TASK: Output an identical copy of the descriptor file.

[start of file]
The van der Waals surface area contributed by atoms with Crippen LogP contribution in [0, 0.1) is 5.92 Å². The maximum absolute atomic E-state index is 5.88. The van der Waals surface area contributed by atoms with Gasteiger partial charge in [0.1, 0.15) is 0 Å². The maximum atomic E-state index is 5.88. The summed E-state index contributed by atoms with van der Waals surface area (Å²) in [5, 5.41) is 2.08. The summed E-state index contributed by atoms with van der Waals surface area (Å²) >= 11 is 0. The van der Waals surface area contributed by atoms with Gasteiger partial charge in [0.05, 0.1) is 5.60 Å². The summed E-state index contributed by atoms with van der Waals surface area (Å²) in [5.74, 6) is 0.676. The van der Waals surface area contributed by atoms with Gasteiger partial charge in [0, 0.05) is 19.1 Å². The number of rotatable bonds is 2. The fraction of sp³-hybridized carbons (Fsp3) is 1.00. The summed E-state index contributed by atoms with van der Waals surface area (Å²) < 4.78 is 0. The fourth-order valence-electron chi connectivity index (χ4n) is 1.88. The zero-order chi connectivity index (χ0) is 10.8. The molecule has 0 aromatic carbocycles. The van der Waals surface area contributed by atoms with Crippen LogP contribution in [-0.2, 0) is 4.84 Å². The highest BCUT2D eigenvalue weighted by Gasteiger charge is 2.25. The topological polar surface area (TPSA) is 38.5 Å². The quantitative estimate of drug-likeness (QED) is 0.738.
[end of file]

The van der Waals surface area contributed by atoms with Crippen LogP contribution in [0, 0.1) is 5.92 Å². The maximum absolute atomic E-state index is 5.88. The van der Waals surface area contributed by atoms with Gasteiger partial charge in [0.1, 0.15) is 0 Å². The maximum atomic E-state index is 5.88. The summed E-state index contributed by atoms with van der Waals surface area (Å²) in [5, 5.41) is 2.08. The summed E-state index contributed by atoms with van der Waals surface area (Å²) >= 11 is 0. The van der Waals surface area contributed by atoms with Gasteiger partial charge in [0.05, 0.1) is 5.60 Å². The summed E-state index contributed by atoms with van der Waals surface area (Å²) in [5.74, 6) is 0.676. The van der Waals surface area contributed by atoms with Gasteiger partial charge in [0, 0.05) is 19.1 Å². The number of rotatable bonds is 2. The fraction of sp³-hybridized carbons (Fsp3) is 1.00. The summed E-state index contributed by atoms with van der Waals surface area (Å²) < 4.78 is 0. The fourth-order valence-electron chi connectivity index (χ4n) is 1.88. The zero-order chi connectivity index (χ0) is 10.8. The molecule has 0 aromatic carbocycles. The van der Waals surface area contributed by atoms with Crippen LogP contribution in [-0.2, 0) is 4.84 Å². The highest BCUT2D eigenvalue weighted by Gasteiger charge is 2.25. The topological polar surface area (TPSA) is 38.5 Å². The quantitative estimate of drug-likeness (QED) is 0.738.